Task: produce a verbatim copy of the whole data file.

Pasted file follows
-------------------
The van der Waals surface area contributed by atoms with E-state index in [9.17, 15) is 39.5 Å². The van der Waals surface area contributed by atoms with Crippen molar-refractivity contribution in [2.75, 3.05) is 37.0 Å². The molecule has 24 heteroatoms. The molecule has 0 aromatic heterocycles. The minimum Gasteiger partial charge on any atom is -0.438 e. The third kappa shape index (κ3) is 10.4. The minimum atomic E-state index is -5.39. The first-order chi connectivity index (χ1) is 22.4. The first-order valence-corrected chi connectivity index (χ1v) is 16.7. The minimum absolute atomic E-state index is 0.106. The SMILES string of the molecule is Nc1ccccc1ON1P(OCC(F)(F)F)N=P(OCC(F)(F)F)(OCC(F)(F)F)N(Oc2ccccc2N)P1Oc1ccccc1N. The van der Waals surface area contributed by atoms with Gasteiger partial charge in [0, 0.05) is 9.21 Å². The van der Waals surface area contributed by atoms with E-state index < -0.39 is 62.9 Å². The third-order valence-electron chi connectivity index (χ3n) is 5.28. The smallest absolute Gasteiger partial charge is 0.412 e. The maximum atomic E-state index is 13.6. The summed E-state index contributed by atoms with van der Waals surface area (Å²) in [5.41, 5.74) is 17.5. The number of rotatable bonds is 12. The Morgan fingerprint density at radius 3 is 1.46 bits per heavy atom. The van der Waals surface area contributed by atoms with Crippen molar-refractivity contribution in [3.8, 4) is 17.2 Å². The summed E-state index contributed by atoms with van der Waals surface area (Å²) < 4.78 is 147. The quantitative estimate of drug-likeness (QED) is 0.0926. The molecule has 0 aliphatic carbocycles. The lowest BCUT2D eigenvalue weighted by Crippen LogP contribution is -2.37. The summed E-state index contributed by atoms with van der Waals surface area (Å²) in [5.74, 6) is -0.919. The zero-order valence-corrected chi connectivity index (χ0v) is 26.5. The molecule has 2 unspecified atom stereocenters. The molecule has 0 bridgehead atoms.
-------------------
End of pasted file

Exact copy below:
The van der Waals surface area contributed by atoms with E-state index in [9.17, 15) is 39.5 Å². The van der Waals surface area contributed by atoms with Crippen molar-refractivity contribution in [2.75, 3.05) is 37.0 Å². The molecule has 24 heteroatoms. The molecule has 0 aromatic heterocycles. The minimum Gasteiger partial charge on any atom is -0.438 e. The third kappa shape index (κ3) is 10.4. The minimum atomic E-state index is -5.39. The first-order chi connectivity index (χ1) is 22.4. The first-order valence-corrected chi connectivity index (χ1v) is 16.7. The minimum absolute atomic E-state index is 0.106. The SMILES string of the molecule is Nc1ccccc1ON1P(OCC(F)(F)F)N=P(OCC(F)(F)F)(OCC(F)(F)F)N(Oc2ccccc2N)P1Oc1ccccc1N. The van der Waals surface area contributed by atoms with Gasteiger partial charge in [0, 0.05) is 9.21 Å². The van der Waals surface area contributed by atoms with E-state index < -0.39 is 62.9 Å². The third-order valence-electron chi connectivity index (χ3n) is 5.28. The smallest absolute Gasteiger partial charge is 0.412 e. The maximum atomic E-state index is 13.6. The summed E-state index contributed by atoms with van der Waals surface area (Å²) in [5.41, 5.74) is 17.5. The number of rotatable bonds is 12. The Morgan fingerprint density at radius 3 is 1.46 bits per heavy atom. The van der Waals surface area contributed by atoms with Crippen molar-refractivity contribution in [3.8, 4) is 17.2 Å². The summed E-state index contributed by atoms with van der Waals surface area (Å²) < 4.78 is 147. The quantitative estimate of drug-likeness (QED) is 0.0926. The molecule has 0 aliphatic carbocycles. The lowest BCUT2D eigenvalue weighted by Crippen LogP contribution is -2.37. The summed E-state index contributed by atoms with van der Waals surface area (Å²) in [5.74, 6) is -0.919. The zero-order valence-corrected chi connectivity index (χ0v) is 26.5. The molecule has 2 unspecified atom stereocenters. The molecule has 0 bridgehead atoms.